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Durham Uni - PS and which college to pick?

(42 Posts)
christmaschristmaschristmas Thu 18-Oct-18 14:21:23

DD wants to apply for Durham for IR.

Have seen on the website you can submit a different personal statement. Has anyone done this? Her PS is quite academic and I don't know if Durham wants more personal information.

Also colleges - DD wants to be catered (which unfortunately rules out St Mary's) and wants somewhere where people are keen to party and socialise but are not too 'rah'. Oh, and she needs an en-suite for health reasons.

TIA X (how stressful is this UCAS business!)

OP’s posts: |
MissMarplesKnitting Thu 18-Oct-18 14:23:58

I was a Collingwood kid and loved my three years. Hill colleges are considered less 'rah' and back in the late 90's this was the case.

It's also not too far to town, unlike some of the new colleges.

Also loved Cuths when I was there. I think I'd have enjoyed it there.

IsabelleSE19 Thu 18-Oct-18 14:27:42

I was Aidan's - certainly fits with the social aspect of what you're looking for, and not too many rahs (there were a good few though!). I had an en suite in my first year but also had to share the room. First years couldn't get a single en suite, but it was possible for second or third years. This was in the 90s though! I was fine with sharing though.

janinlondon Thu 18-Oct-18 14:48:26

Marys is catered?

ifonly4 Thu 18-Oct-18 15:49:34

OP, sorry can't help you with colleges, but will follow your thread with interest as DD has decided to apply there with a second personal statement as her current one isn't generic at all to their course.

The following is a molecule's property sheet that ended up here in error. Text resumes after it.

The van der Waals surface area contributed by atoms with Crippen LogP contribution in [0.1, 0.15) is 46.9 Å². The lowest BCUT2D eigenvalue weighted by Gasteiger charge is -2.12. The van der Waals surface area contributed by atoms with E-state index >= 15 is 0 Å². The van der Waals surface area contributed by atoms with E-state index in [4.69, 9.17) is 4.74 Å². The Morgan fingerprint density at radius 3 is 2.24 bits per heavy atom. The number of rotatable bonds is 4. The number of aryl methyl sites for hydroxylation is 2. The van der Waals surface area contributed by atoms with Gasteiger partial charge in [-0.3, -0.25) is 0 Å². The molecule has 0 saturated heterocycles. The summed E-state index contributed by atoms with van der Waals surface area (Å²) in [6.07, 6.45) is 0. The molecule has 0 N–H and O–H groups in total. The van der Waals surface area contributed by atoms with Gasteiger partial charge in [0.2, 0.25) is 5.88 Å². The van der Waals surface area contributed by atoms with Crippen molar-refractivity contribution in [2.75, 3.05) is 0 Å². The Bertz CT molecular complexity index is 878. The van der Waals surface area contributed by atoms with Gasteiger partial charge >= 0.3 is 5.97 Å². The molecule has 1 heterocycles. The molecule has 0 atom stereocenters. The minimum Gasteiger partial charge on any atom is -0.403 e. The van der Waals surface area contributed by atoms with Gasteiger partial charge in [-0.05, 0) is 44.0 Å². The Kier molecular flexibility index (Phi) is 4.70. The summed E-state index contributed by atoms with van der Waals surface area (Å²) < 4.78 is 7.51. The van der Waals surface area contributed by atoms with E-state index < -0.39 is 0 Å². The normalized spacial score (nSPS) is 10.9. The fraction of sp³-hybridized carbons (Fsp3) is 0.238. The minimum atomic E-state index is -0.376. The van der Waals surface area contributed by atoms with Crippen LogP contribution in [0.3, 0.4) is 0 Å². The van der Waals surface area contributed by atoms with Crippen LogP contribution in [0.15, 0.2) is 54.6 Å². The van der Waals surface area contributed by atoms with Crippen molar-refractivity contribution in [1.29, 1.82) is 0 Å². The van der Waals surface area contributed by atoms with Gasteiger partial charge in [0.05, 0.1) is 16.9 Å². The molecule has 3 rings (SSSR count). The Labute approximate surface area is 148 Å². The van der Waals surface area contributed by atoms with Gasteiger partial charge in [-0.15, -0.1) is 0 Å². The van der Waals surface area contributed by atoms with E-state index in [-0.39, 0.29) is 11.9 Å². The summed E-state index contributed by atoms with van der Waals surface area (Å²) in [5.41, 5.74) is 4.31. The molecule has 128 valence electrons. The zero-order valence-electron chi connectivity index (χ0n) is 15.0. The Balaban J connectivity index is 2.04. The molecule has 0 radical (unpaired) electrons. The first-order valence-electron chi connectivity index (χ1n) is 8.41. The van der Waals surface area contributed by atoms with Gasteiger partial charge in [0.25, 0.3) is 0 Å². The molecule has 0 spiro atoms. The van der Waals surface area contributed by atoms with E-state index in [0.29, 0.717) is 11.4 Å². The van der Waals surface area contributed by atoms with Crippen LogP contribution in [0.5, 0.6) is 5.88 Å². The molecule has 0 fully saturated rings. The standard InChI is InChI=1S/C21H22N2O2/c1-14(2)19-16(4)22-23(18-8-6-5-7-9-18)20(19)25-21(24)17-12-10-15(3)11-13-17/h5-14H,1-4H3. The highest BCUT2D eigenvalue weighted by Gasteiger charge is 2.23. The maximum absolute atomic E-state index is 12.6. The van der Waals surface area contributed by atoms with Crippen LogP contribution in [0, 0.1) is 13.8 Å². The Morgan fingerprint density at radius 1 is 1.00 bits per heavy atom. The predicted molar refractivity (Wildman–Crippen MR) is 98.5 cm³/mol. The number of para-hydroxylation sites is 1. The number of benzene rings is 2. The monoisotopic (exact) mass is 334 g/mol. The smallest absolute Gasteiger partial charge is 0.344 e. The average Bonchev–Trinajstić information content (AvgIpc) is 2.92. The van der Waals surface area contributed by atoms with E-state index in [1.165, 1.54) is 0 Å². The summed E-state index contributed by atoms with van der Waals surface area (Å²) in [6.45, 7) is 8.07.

She's already phoned them, and been honest as she doesn't want to waste her time especially as we know two course she's applying to require a second PS and an essay.

christmaschristmaschristmas Thu 18-Oct-18 16:35:14

Thank you @janinlondon

It's so difficult choosing the colleges.

OP’s posts: |
MrsWobble3 Thu 18-Oct-18 16:47:11

Just a word of warning but none of the applicants in my daughters year or my nephews year got the college they initially applied to so don't get too fixated on that. Your Durham experience is likely to be excellent in any college so you don't want your dd starting off feeling disappointed.

MissMarplesKnitting Thu 18-Oct-18 16:49:11

I think Mary's is catered too.

Collingwood vused to be known as the 'hotel on the Hill'. Food was pretty good. Had en suite rooms in year 1 whilst living in. Moved out into house in years 2 & 3.

christmaschristmaschristmas Thu 18-Oct-18 20:07:33

Thank you MrsWobble3 - that actually takes some of the pressure off finding the 'perfect' fit college.

OP’s posts: |
janinlondon Fri 19-Oct-18 09:36:08

CCC - Wobble3 is right, the college thing is actually a lottery, but you do still have to make a choice. If your DD needs a catered single ensuite room, that will cut your choices down considerably. This table may help (its designed for postgrads but it gives you the key info).
www.dur.ac.uk/experience/colleges/pg/choosing/
Then you can concentrate on the ones that are suitable to visit (it is overwhelming to try to see them all on open days). And then if, like mine, you inspect them all and at the end of the day you walk up to have a look at Castle and she says "No - this is where I must be" all your work will be in vain!! Hahaha.

janinlondon Fri 19-Oct-18 09:39:56

Oh I knew there was one for undergrads, but couldnt find it. Sorry - this is it. www.dur.ac.uk/experience/colleges/ug/table/

BubblesBuddy Sat 20-Oct-18 08:57:35

DD wanted Castle for the choir but didn’t get it. It’s very oversubscribed. A non musical school friend did get it and DD wasn’t impressed. It’s a lottery.

MarchingFrogs Sat 20-Oct-18 11:00:35

Presumably if the the en suite is an established need, rather than a preference, there should be more of a requirement for the university to honour a request for particular accommodation? Assuming, that is, that they are made aware in the first place.